Puppeteer will bring poems, music and her imagination to Sandymount

NEIGHBORS

February 21, 1994|By CINDY PARR

Shirley Johannesen Levine will bring her show, "Puppets and Poems: Colorful Characters Come Alive," to Sandymount Elementary School on Thursday.

Ms. Levine and her Puppet-Dance Productions shows incorporate music, mime and make-believe to bring puppets of all sorts and sizes to life.

The Columbia-based performer and educational consultant will perform at 10 a.m. and 2 p.m.

"I have been able to adapt the skills I have to literature," she says.

"I feel that I have been able to take the puppets and make them fit with my earlier love of literature. I feel that I am passing that love onto the children through my shows."

Ms. Levine, who recently returned from a year of performances in Australia, England and France, will enlighten younger students with snappy word plays, nursery rhymes and poetry.

"There will be more music, more movement and marionettes for the younger children," said Ms. Levine, who features a puppet show of mice and sports a 7-foot dragon puppet.

Older students will see another version of her show, which will include poems by Langston Hughes and Lewis Carroll, and a poem about Harriet Tubman.

"I bring out a completely different set of puppets for the older children," Ms. Levine said.

"Some students will even have an opportunity to get inside life-like-sized puppets similar to those used on Sesame Street."

A puppeteer since 1969, Ms. Levine has been taking her shows to students for 15 years.

Her career as a puppeteer has garnered recognition from arts programs, school systems and philanthropic organizations throughout the United States and abroad.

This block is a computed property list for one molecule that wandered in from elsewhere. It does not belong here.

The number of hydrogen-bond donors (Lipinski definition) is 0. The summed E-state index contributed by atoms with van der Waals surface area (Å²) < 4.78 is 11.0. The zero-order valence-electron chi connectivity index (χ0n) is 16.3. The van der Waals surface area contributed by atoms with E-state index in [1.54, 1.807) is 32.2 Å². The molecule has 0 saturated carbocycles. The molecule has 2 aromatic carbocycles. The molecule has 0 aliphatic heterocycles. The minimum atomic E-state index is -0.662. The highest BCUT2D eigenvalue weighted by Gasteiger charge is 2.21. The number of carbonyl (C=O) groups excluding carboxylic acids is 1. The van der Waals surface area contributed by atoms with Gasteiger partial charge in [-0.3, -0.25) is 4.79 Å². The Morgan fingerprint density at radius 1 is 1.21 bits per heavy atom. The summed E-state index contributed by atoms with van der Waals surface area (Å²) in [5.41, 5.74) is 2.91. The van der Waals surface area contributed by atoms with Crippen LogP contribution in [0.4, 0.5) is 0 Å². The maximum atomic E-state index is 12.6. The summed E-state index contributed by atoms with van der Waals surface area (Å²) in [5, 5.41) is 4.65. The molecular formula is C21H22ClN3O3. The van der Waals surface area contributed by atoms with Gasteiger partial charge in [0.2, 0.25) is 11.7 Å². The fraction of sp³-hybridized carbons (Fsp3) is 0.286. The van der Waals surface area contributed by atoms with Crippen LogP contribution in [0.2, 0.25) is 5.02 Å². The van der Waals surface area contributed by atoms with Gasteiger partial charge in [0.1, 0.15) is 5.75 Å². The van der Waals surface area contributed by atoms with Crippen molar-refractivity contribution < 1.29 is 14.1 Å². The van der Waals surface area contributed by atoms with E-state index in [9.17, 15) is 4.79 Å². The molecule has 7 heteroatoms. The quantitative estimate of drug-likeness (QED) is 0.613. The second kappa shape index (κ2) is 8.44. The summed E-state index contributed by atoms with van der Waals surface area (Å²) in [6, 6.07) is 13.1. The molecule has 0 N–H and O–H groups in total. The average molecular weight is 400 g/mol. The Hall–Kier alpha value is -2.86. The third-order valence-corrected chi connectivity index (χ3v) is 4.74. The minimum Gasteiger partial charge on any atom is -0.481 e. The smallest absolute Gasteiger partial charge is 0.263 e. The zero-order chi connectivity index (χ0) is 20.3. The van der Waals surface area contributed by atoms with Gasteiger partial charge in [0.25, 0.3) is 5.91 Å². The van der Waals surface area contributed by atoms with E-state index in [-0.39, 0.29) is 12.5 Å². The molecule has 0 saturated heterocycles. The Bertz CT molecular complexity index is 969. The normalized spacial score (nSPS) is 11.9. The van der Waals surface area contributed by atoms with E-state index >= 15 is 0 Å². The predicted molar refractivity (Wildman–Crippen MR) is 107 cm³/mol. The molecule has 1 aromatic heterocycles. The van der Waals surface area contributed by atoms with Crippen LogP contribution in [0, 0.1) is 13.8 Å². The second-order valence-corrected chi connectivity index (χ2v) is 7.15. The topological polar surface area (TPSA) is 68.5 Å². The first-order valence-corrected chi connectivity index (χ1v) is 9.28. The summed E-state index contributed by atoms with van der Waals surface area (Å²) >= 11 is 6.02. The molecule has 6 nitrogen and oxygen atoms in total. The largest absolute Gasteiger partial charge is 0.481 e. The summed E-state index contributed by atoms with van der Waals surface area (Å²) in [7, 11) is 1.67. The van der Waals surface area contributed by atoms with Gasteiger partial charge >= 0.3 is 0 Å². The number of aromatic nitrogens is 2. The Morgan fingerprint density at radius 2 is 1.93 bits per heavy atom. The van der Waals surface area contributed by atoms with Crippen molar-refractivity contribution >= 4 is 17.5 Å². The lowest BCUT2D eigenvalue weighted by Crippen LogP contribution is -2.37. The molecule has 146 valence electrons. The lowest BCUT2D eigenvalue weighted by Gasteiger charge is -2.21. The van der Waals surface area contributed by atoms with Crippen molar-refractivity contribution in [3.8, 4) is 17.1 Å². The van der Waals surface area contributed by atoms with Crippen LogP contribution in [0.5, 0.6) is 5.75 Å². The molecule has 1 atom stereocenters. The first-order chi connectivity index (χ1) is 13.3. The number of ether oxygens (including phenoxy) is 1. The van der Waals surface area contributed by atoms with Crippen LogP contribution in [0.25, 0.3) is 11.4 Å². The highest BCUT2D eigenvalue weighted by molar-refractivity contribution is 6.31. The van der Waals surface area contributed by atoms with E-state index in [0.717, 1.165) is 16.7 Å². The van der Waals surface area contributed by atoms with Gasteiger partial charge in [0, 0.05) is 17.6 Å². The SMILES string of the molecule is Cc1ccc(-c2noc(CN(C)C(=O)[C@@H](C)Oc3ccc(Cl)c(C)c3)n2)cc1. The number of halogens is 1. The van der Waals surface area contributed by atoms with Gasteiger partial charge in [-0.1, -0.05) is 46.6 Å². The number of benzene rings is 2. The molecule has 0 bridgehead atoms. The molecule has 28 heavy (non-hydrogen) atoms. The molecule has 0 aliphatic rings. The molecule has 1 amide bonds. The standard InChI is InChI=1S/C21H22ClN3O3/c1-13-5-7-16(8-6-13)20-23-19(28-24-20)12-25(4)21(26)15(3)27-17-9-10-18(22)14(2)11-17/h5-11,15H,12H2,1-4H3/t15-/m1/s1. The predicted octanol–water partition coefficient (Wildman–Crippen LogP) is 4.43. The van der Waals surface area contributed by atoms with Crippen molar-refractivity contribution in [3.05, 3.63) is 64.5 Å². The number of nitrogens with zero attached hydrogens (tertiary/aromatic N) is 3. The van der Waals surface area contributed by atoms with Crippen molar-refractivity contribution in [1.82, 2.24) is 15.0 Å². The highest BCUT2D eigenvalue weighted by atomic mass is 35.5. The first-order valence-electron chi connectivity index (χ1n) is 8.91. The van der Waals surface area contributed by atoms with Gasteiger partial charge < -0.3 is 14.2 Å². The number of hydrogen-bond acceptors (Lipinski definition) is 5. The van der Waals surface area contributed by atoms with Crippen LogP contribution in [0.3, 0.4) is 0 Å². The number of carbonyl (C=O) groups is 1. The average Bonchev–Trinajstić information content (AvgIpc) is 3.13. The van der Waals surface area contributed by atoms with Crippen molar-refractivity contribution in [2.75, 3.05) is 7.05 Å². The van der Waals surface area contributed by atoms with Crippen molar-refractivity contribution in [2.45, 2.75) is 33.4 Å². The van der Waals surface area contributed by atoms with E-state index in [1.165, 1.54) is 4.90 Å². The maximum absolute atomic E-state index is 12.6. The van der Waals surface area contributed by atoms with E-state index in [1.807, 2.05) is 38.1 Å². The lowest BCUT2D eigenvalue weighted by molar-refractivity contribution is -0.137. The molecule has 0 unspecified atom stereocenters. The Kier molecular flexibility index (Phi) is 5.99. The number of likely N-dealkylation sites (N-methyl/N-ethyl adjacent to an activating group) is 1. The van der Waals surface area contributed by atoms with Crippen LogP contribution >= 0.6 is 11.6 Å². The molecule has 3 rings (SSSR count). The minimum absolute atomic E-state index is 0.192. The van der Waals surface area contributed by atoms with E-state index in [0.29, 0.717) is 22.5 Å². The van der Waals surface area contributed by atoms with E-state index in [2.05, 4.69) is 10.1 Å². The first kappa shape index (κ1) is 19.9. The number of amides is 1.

To assist in her efforts to bring her art into the school system, Ms. Levine's program has been partially financed in the Maryland and Washington areas by the Artists-in-Education Program of the Maryland State Arts Council, the Howard County Arts Council, ++ the Montgomery County Arts Council's Outreach Program, the Anne Arundel County Commission on Culture and the Arts, the Talbot Academy of the Arts and the Maryland Very Special Arts Program.

*

Before I moved to Carroll County nearly seven years ago, I had heard tales of the natives here and their friendly and helpful nature, and I've since witnessed and been involved in countless experiences that have proven this statement to be true.

I've noticed that good acts are becoming more and more frequent.

Not a day has gone by that I haven't seen someone lending a helping hand to a neighbor or a needy person on the street.

Maybe it's the weather, or maybe it's just changing times.

Surely, we have had our fill of Old Man Winter. I know I have.

Snow, freezing rain and below-average temperatures have supplied the proper ingredients to create some of the nastiest weather ever.

Yet, while temperatures were decreasing, human kindness was increasing.

This tiresome weather has brought many nameless heroes to mind, people who saw others in need and unselfishly offered their help.

Here are few who stick out in my mind:

I recall a well-dressed businessman who went to the aid of a mother and her two children in the parking lot of a fast-food restaurant in Westminster. It was a frigid January evening and the mother was unable to get her car started.

He, too, was unable to get her car's engine running, but he helped her move the vehicle out of the parking lot. Then he made sure she and her children were able to get home.

On another day, I saw two men walking down Main Street in Westminster stop to help an older woman cross a slick sidewalk to her car. It impressed me that they took the time to help her and her packages reach their destination safely.

There were countless other individuals who, day in and day out, unselfishly helped people survive the snow and ice of the past several weeks by volunteering to pick up groceries and prescriptions, shovel sidewalks and give rides and jump-starts to people in need.

One of those people I can identify is my neighbor, Skip Kreiner of Finksburg.

Perched on his 16-horsepower tractor equipped with a plow, Mr. Kreiner single-handedly kept our common road and driveway clear and passable.

With freezing rain dropping on existing ice, the task at times was formidable. But through every storm, he made his way up and down the road so the rest of us could go about our daily routines.

So, here's to Mr. Kreiner and all the other unsung heroes who have made this harsher-than-usual winter more bearable for the rest of us.

Baltimore Sun Articles
|
|
|
Please note the green-lined linked article text has been applied commercially without any involvement from our newsroom editors, reporters or any other editorial staff.